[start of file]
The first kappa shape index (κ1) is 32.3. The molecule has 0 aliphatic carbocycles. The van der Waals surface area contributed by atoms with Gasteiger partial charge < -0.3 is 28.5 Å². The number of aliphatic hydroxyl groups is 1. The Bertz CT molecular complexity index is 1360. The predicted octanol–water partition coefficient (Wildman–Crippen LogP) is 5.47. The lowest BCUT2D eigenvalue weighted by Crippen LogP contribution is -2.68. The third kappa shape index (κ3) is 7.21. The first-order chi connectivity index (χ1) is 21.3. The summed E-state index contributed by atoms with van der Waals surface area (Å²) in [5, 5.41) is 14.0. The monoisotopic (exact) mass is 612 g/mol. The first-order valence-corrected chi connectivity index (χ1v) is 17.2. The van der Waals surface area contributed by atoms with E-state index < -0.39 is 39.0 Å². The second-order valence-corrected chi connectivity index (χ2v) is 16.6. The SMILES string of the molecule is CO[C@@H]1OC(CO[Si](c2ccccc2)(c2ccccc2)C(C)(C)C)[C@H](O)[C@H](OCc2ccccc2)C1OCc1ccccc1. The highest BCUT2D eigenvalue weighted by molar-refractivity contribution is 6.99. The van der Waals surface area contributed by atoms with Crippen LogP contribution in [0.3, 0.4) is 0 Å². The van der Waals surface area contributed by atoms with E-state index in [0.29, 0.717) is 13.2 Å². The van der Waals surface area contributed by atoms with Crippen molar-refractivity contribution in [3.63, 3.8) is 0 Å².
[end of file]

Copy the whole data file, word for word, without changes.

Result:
The first kappa shape index (κ1) is 32.3. The molecule has 0 aliphatic carbocycles. The van der Waals surface area contributed by atoms with Gasteiger partial charge < -0.3 is 28.5 Å². The number of aliphatic hydroxyl groups is 1. The Bertz CT molecular complexity index is 1360. The predicted octanol–water partition coefficient (Wildman–Crippen LogP) is 5.47. The lowest BCUT2D eigenvalue weighted by Crippen LogP contribution is -2.68. The third kappa shape index (κ3) is 7.21. The first-order chi connectivity index (χ1) is 21.3. The summed E-state index contributed by atoms with van der Waals surface area (Å²) in [5, 5.41) is 14.0. The monoisotopic (exact) mass is 612 g/mol. The first-order valence-corrected chi connectivity index (χ1v) is 17.2. The van der Waals surface area contributed by atoms with E-state index < -0.39 is 39.0 Å². The second-order valence-corrected chi connectivity index (χ2v) is 16.6. The SMILES string of the molecule is CO[C@@H]1OC(CO[Si](c2ccccc2)(c2ccccc2)C(C)(C)C)[C@H](O)[C@H](OCc2ccccc2)C1OCc1ccccc1. The highest BCUT2D eigenvalue weighted by molar-refractivity contribution is 6.99. The van der Waals surface area contributed by atoms with Crippen LogP contribution in [0.3, 0.4) is 0 Å². The van der Waals surface area contributed by atoms with E-state index in [0.29, 0.717) is 13.2 Å². The van der Waals surface area contributed by atoms with Crippen molar-refractivity contribution in [3.63, 3.8) is 0 Å².